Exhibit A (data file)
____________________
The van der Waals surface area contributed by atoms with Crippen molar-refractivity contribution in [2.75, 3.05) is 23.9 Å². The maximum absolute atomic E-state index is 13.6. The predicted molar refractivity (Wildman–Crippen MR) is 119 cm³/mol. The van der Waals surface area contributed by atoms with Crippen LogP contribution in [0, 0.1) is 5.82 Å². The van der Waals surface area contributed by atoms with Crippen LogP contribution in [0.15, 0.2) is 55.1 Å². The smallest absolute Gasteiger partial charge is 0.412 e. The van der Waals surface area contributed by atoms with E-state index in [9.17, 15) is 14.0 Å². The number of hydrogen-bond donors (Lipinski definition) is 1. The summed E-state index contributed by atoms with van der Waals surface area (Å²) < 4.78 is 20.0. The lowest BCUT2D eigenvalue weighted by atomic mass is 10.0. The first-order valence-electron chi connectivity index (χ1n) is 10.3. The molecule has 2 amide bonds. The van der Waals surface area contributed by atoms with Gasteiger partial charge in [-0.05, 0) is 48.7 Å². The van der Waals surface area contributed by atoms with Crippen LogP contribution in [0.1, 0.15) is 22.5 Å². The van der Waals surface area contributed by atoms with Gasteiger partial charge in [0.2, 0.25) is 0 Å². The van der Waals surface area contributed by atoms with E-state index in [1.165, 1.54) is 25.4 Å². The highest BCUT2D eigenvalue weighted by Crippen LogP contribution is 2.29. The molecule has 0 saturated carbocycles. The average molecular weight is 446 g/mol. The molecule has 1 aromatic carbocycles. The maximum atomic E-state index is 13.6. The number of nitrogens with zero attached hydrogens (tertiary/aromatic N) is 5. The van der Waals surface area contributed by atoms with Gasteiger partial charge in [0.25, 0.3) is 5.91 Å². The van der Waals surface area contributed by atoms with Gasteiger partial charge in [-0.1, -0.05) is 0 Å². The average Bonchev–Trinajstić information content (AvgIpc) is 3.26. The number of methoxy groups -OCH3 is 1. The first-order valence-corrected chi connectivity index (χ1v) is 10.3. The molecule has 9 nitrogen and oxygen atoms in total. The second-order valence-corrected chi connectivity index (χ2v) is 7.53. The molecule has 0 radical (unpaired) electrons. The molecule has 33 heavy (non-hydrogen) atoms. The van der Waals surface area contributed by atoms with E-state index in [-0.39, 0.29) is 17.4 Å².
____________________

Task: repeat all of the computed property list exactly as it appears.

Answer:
The van der Waals surface area contributed by atoms with Crippen molar-refractivity contribution in [2.75, 3.05) is 23.9 Å². The maximum absolute atomic E-state index is 13.6. The predicted molar refractivity (Wildman–Crippen MR) is 119 cm³/mol. The van der Waals surface area contributed by atoms with Crippen LogP contribution in [0, 0.1) is 5.82 Å². The van der Waals surface area contributed by atoms with Crippen LogP contribution in [0.15, 0.2) is 55.1 Å². The smallest absolute Gasteiger partial charge is 0.412 e. The van der Waals surface area contributed by atoms with E-state index in [9.17, 15) is 14.0 Å². The number of hydrogen-bond donors (Lipinski definition) is 1. The summed E-state index contributed by atoms with van der Waals surface area (Å²) < 4.78 is 20.0. The lowest BCUT2D eigenvalue weighted by atomic mass is 10.0. The first-order valence-electron chi connectivity index (χ1n) is 10.3. The molecule has 2 amide bonds. The van der Waals surface area contributed by atoms with Gasteiger partial charge in [-0.05, 0) is 48.7 Å². The van der Waals surface area contributed by atoms with Crippen LogP contribution in [0.1, 0.15) is 22.5 Å². The van der Waals surface area contributed by atoms with Gasteiger partial charge in [0.2, 0.25) is 0 Å². The van der Waals surface area contributed by atoms with E-state index in [1.165, 1.54) is 25.4 Å². The highest BCUT2D eigenvalue weighted by Crippen LogP contribution is 2.29. The molecule has 0 saturated carbocycles. The average molecular weight is 446 g/mol. The molecule has 1 aromatic carbocycles. The maximum atomic E-state index is 13.6. The number of nitrogens with zero attached hydrogens (tertiary/aromatic N) is 5. The van der Waals surface area contributed by atoms with Gasteiger partial charge in [0.25, 0.3) is 5.91 Å². The van der Waals surface area contributed by atoms with Gasteiger partial charge in [-0.1, -0.05) is 0 Å². The average Bonchev–Trinajstić information content (AvgIpc) is 3.26. The number of methoxy groups -OCH3 is 1. The first-order valence-corrected chi connectivity index (χ1v) is 10.3. The molecule has 9 nitrogen and oxygen atoms in total. The second-order valence-corrected chi connectivity index (χ2v) is 7.53. The molecule has 0 radical (unpaired) electrons. The molecule has 33 heavy (non-hydrogen) atoms. The van der Waals surface area contributed by atoms with E-state index in [-0.39, 0.29) is 17.4 Å².